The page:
Just some of the unique gear grinding wheels we see here at Mach-B. All wheels were speed tested passed at 5,000 RPM’s. These wheels are 12″ x 9″ and weigh 55 pounds each.

By Mach-B

Just some of the unique gear grinding wheels we see here at Mach-B. All wheels were speed tested passed at 5,000 RPM’s. These wheels are 12″ x 9″ and weigh 55 pounds each.

By Mach-B

Has your grinding wheel diameter changed? Use the **Mach-B RPM Calculator** to determine the correct RPM to maintain your SFPM. Simply enter the Wheel Diameter and SFPM below.

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Have the RPM and need to calculate the SFPM? Try the **Mach-B SFPM Calculator**.

By Mach-B

Need to know your grinding wheel’s SFPM? Enter the Wheel Diameter and RPM below.

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Do you have the SFPM and need to calculate the RPM? Check out our RPM Calculator.

By Mach-B

In the world of grinding, there are two measures for speed that you need to know and understand how they affect one another.

RPM and SFPM.

**RPM** = Revolutions Per Minute; defined as the number of complete axis turns per minute

**SFPM** = Surface Feet Per Minute; defined as the distance any one abrasive grain on the cutting surface travels per minute.

Grinding wheel speeds are generally given in SFPM while machine speeds are usually noted in RPM. Since these numbers are measured at different locations on the grinding wheel, you must know how to convert one to the other.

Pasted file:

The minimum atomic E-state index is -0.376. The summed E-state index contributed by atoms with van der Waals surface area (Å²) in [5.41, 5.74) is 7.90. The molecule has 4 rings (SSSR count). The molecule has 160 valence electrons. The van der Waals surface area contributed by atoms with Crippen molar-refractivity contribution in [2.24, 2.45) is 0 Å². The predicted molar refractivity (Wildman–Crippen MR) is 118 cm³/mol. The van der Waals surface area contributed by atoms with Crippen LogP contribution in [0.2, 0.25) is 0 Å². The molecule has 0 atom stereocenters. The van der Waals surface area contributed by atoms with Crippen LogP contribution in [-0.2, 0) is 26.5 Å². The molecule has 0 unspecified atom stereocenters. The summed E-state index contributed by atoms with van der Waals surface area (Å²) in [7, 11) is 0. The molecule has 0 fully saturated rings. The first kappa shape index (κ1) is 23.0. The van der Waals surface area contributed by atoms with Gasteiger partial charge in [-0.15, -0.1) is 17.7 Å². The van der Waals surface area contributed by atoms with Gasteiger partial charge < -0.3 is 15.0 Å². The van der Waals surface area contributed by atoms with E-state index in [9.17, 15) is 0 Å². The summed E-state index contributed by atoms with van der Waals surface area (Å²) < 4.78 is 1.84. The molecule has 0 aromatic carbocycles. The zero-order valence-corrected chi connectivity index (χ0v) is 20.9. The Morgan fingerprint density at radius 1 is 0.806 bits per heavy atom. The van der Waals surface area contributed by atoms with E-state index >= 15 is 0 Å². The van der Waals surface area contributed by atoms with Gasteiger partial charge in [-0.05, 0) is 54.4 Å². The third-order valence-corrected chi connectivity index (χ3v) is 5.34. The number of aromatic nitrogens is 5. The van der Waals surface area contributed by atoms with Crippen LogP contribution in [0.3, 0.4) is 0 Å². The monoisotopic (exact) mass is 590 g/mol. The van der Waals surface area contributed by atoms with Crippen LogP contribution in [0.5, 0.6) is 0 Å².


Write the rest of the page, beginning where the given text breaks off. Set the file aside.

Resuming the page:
The basic equation is:

SFPM = Wheel Diameter in inches x RPM x 0.262

**Why is this important?**

As your grinding wheel wears, the SFPM will decrease. To maintain the same grinding characteristics, you’ll want to maintain the SFPM. In order to maintain the SFPM you need to increase the RPM.

Okay, that sounded like a lot of gibberish, didn’t it? Here’s an example that should clear things up:

Grinding Wheel Diameter = 24″, Machine Speed = 600 RPM; SFPM = 3772.8. As the wheel wears to, say, 21″, SFPM will slow to 3144 if RPM stays at 600. To maintain 3772.8 SFPM the RPM will need to be increased to 720.

Now, you can get these calculations using pen and paper (or your trusty calculator) but we’ve made it easy for you but creating a couple of online calculators. All you need to do is plug in the appropriate figures and you’ll get your RPM or SFPM.

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